Professor Swanson is an accomplished scholar, legal practitioner and scientist whose
chief interests are in intellectual property law, the history of science, gender and
sexuality, medicine, and technology and legal history. She earned her PhD in the history
of science from Harvard University in 2009. 

Before coming to Northeastern, Professor Swanson was the Berger-Howe Visiting Fellow in
Legal History at Harvard Law School and associate professor at Earle Mack School of Law,
Drexel University. In addition to her numerous publications in law reviews and
peer-reviewed journals, Professor Swanson published a book on property in the human body
in 2014, in which she uses the history of law and medicine to explore contemporary
debates in the use of body parts. The book, Banking on the Body: The Market in Blood,
Milk and Sperm in Modern America, was published by Harvard University Press. 

Trained as a biochemist and molecular biologist at Yale University and the University of
California at Berkeley, Professor Swanson was a published research scientist before
entering law school, also at Berkeley. As an associate at Dechert LLP, she maintained an
intellectual property law practice, where she was involved in drafting and negotiating
technology licenses, advising biotech and computer services and software start-ups on
protection of their inventions and drafting and prosecuting patents as a registered
patent attorney. She clerked for Judge Cecil F. Poole, 9th US Circuit Court of Appeals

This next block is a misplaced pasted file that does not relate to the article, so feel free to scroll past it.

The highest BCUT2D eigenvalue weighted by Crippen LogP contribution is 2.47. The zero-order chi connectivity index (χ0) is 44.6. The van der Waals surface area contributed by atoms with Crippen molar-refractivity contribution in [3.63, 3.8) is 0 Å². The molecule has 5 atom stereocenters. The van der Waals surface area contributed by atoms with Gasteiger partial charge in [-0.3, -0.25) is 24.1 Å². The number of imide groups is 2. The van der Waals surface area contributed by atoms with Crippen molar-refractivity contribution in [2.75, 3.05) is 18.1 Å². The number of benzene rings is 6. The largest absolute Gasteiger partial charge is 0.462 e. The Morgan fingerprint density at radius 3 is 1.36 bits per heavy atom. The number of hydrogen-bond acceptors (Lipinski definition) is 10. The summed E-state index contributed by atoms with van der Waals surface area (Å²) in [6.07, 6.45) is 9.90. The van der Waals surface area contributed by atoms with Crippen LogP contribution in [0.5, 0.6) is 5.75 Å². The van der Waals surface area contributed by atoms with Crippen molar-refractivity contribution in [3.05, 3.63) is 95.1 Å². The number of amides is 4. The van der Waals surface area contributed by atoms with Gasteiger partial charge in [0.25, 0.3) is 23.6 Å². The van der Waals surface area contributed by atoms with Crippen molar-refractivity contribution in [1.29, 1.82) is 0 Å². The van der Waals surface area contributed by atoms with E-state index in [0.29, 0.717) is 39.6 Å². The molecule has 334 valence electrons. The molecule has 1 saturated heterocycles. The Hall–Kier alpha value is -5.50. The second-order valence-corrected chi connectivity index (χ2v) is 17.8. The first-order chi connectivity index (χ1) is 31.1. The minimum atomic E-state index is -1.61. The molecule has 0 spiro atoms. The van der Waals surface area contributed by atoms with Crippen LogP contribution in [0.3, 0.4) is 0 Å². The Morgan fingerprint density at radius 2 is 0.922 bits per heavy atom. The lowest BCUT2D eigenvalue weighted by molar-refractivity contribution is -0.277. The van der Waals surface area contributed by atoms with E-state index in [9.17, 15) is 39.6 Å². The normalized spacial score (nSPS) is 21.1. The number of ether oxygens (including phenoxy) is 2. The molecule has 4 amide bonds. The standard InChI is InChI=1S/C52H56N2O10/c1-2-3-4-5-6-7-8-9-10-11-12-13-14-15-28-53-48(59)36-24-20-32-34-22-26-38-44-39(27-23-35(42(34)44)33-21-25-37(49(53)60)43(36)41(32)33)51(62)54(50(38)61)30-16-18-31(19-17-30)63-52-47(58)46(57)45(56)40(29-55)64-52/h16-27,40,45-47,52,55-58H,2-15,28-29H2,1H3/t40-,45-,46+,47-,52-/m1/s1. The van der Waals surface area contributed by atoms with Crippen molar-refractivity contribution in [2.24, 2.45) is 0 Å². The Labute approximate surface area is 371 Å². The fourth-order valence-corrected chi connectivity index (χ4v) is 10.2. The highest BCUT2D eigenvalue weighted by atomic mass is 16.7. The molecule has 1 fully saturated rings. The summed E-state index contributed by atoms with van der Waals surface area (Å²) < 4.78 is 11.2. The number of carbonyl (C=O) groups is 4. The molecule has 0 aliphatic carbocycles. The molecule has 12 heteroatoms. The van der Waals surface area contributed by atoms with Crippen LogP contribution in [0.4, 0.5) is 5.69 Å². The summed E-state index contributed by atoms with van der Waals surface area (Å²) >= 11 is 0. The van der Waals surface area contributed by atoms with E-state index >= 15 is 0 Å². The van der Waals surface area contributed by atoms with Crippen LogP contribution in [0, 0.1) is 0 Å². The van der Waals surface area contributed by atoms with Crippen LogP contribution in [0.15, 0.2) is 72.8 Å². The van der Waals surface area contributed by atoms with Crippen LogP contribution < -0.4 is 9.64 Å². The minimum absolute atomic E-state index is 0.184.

and Judge William H. Orrick Jr., US District Court for the Northern District of



The Doctor’s Dilemma: Paternalisms in the Medicolegal History of Assisted Reproduction and Abortion, Journal of Law, Medicine & Ethics (2015)

This article analyzes the comparative history of the law and practice of abortion and assisted...



The End of Men, Again, School of Law Faculty Publications (2013)

The current attention to the “end of men” is occurring as men’s role as biological...



The Birth of the Sperm Bank, The Annals of Iowa (2012)


Adultery by Doctor: Artificial Insemination, 1890–1945, Chicago-Kent Law Review (2012)

In 1945, American judges decided the first court cases involving assisted conception. The challenges posed...



Contributions to Books

Patents, Politics and Abortion, Intellectual Property Law in Context: Law and Society Perspectives on IP, Forthcoming (2014)
Rubbing Elbows and Blowing Smoke: Gender and Science in the Mid-Nineteenth-Century Patent Office, Vulnerable Bodies/Embodied Boundaries, Forthcoming (2014)


Authoring an Invention: Patent Production in the Nineteenth-Century United States, Making and Unmaking Intellectual Property: Creative Production in Legal and Cultural Perspective, edited by Mario Biagioli, Peter Jaszi, Martha Woodmansee (2011)

In modern patent systems, an invention achieves legal existence as a text, the official words...


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